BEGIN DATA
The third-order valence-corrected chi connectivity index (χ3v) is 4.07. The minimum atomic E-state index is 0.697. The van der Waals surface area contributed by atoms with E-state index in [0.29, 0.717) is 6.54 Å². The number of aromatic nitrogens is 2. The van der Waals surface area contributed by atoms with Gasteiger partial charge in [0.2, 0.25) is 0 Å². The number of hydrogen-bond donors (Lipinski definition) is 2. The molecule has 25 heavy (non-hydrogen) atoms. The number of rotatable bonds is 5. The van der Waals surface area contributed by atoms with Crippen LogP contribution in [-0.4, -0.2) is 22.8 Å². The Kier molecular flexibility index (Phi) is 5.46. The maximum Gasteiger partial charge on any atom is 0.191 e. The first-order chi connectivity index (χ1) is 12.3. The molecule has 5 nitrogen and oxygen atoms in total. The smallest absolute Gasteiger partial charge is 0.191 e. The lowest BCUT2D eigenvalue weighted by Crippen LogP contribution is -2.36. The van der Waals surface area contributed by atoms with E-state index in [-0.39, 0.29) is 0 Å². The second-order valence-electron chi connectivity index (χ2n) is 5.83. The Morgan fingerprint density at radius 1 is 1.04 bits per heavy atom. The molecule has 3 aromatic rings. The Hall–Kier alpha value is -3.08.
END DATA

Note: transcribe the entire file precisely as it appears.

The third-order valence-corrected chi connectivity index (χ3v) is 4.07. The minimum atomic E-state index is 0.697. The van der Waals surface area contributed by atoms with E-state index in [0.29, 0.717) is 6.54 Å². The number of aromatic nitrogens is 2. The van der Waals surface area contributed by atoms with Gasteiger partial charge in [0.2, 0.25) is 0 Å². The number of hydrogen-bond donors (Lipinski definition) is 2. The molecule has 25 heavy (non-hydrogen) atoms. The number of rotatable bonds is 5. The van der Waals surface area contributed by atoms with Crippen LogP contribution in [-0.4, -0.2) is 22.8 Å². The Kier molecular flexibility index (Phi) is 5.46. The maximum Gasteiger partial charge on any atom is 0.191 e. The first-order chi connectivity index (χ1) is 12.3. The molecule has 5 nitrogen and oxygen atoms in total. The smallest absolute Gasteiger partial charge is 0.191 e. The lowest BCUT2D eigenvalue weighted by Crippen LogP contribution is -2.36. The van der Waals surface area contributed by atoms with E-state index in [-0.39, 0.29) is 0 Å². The second-order valence-electron chi connectivity index (χ2n) is 5.83. The Morgan fingerprint density at radius 1 is 1.04 bits per heavy atom. The molecule has 3 aromatic rings. The Hall–Kier alpha value is -3.08.